Tuesday, August 9, 2016

Pictured Rocks National Lakeshore

Miner's Castle
 It's been an odd summer, one that's kept me from blogging about certain topics in a timely fashion. I should have said something about Pictured Rocks National Lakeshore (aka PIRO) right after we were there in June, but I never quite got around to it. Oh well, better late than never.

PIRO is located on the south shore of Lake Superior between Munising and Grand Marais, Michigan. It's a typical water park -- long but narrow. The enabling legislation for the lakeshore and river parks usually limited just how far away from the water a park could go. End result can be a park that's many, many miles long but only a quarter of a mile wide.The National Park Service as an agency is 100 years old this year; PIRO is exactly half that age -- it was created in 1966. The park includes some spectacular shoreline (sandstone cliffs, sea caves carved by wave action, giant sand dunes) as well as lovely beaches and numerous waterfalls. The area is a favorite with sea kayakers, and tour boat operators do a pretty good business in the summer. One tour operator has glass bottom boats and cruises over a number of shipwrecks, which I'm told are quite interesting.
Pileated woodpecker.

We did not do any boat tours; we stuck to the land and visited places relatively easy to get to, like Munising Falls, the Log Slide, and Miner's Castle (shown above). Although it's not obvious in the photo, there is a paved path leading to Miner's Castle where there's an overlook hiding behind those trees to the right of the rock formation. Miner's Castle used to have a third "turret," but it came tumbling down during a bad storm a number of years ago. Miner's Castle is one of those typical NPS sites: lots of signs up warning people to stay behind the fence and lots of footprints in the dirt providing ample evidence people cannot read. I'm not sure if anyone's managed to kill themselves by clambering around on those rocks for the fun of it, but I do know a guy was convicted of murder a few years ago for shoving his wife off a cliff at PIRO.
The Pickle Barrel house.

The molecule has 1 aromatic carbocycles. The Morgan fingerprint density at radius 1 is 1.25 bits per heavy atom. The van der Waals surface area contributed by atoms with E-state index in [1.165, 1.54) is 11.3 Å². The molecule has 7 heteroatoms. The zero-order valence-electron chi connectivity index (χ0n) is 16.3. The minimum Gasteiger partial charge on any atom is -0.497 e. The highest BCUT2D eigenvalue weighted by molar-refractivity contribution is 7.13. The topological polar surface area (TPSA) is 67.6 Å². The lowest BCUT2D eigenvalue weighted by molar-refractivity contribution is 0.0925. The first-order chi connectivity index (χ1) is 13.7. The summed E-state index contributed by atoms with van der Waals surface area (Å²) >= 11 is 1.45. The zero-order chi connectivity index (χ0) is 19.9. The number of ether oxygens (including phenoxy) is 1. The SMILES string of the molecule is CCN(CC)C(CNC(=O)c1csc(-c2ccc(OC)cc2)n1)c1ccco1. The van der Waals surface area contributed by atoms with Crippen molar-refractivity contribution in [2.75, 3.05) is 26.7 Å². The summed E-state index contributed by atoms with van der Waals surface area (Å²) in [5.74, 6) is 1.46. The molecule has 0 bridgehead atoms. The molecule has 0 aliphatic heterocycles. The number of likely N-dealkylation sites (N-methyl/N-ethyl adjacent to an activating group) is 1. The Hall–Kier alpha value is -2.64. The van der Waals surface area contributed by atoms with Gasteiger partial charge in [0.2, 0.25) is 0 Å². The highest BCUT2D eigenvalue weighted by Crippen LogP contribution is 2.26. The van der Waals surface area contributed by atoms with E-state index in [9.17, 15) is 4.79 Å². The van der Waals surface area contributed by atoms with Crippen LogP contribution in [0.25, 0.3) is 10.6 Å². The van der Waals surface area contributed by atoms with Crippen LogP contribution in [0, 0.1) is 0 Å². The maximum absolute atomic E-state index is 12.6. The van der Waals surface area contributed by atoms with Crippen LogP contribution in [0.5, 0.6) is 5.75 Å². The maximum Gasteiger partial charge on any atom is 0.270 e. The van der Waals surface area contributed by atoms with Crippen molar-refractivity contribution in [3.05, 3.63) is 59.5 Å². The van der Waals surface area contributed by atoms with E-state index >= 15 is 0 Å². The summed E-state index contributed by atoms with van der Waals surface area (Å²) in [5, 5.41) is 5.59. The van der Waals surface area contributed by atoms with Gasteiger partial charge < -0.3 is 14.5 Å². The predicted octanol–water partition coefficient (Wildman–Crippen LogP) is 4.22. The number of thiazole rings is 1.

In any case, our almost-a-windshield tour consisted of driving from Munising to Grand Marais, having lunch in Grand Marais, and ambling back. Grand Marais, of course, is noted for the Pickle Barrel house, which is now a museum. It wasn't open -- I don't believe I've ever seen it open, come to think of it. I have no idea what its hours are, but they're apparently pretty limited. There are sites within Grand Marais that are part of PIRO, like the old Coast Guard lifesaving station, but the Pickle Barrel isn't one them. We looked at the lifesaving station from the road, said, yep, definitely looks like a Coast Guard facility, and headed for something more interesting: lunch off a food truck.
Sable Falls

I repeat. A food truck. In Grand Marais. Apparently hipster Meals on Wheels are now everywhere. It was not a bad burger. A tad overpriced, but when you've got a food truck in the middle of nowhere your profit margin has to be extremely thin. I was willing to pay a little extra just to support the novelty factor -- although using that logic I should have gone running out to buy a frozen treat when the ice cream cart bicycled through the campground on Saturday. For a brief moment, it was like being back in Atlanta, except there the Mexican entrepreneurs had push carts. I used to wonder just how many miles those guys walked every day. . . but I digress.

Anyway, ambling back to Munising we stopped at Sable Falls. Lots of steps down to the river to admire water running over rocks, and then lots of steps back up to the parking lot. I'm going to say it was worth it. It did actually look like a waterfall, unlike some of the others that were suffering from the dry spring. Munising Falls, for example, looked more like someone had maybe left a garden hose trickling over the edge of the bluff. It was, to be blunt, a tad underwhelming.
Munising Falls
As part of my personal trip down Nostalgia Lane, as we headed west, I pointed out a couple NPS structures I had Determined Ineligible back in 2006. They still look Ineligible, although maybe if they continue standing long enough (they are being used and maintained and are in Good condition) they'll slide into National Register eligibility based on their association with the park's history. One never knows. . .